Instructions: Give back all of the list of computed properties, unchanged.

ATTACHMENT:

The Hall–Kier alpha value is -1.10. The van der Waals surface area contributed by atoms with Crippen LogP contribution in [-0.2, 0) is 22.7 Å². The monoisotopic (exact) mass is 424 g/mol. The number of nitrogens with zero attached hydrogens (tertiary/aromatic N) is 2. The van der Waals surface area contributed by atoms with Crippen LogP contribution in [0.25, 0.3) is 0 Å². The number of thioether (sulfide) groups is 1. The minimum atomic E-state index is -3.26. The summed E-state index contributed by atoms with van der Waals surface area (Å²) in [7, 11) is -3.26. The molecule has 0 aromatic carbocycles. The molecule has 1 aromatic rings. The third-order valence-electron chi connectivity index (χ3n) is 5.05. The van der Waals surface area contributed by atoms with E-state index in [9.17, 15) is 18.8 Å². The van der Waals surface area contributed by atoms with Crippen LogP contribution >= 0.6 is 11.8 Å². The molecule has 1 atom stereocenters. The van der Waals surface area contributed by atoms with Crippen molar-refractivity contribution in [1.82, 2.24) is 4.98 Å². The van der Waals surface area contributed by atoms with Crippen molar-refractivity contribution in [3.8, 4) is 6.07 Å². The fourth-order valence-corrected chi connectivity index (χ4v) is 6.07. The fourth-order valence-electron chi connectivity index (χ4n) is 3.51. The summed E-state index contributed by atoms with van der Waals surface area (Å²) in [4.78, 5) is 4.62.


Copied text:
The Hall–Kier alpha value is -1.10. The van der Waals surface area contributed by atoms with Crippen LogP contribution in [-0.2, 0) is 22.7 Å². The monoisotopic (exact) mass is 424 g/mol. The number of nitrogens with zero attached hydrogens (tertiary/aromatic N) is 2. The van der Waals surface area contributed by atoms with Crippen LogP contribution in [0.25, 0.3) is 0 Å². The number of thioether (sulfide) groups is 1. The minimum atomic E-state index is -3.26. The summed E-state index contributed by atoms with van der Waals surface area (Å²) in [7, 11) is -3.26. The molecule has 0 aromatic carbocycles. The molecule has 1 aromatic rings. The third-order valence-electron chi connectivity index (χ3n) is 5.05. The van der Waals surface area contributed by atoms with E-state index in [9.17, 15) is 18.8 Å². The van der Waals surface area contributed by atoms with Crippen LogP contribution >= 0.6 is 11.8 Å². The molecule has 1 atom stereocenters. The van der Waals surface area contributed by atoms with Crippen molar-refractivity contribution in [1.82, 2.24) is 4.98 Å². The van der Waals surface area contributed by atoms with Crippen molar-refractivity contribution in [3.8, 4) is 6.07 Å². The fourth-order valence-corrected chi connectivity index (χ4v) is 6.07. The fourth-order valence-electron chi connectivity index (χ4n) is 3.51. The summed E-state index contributed by atoms with van der Waals surface area (Å²) in [4.78, 5) is 4.62.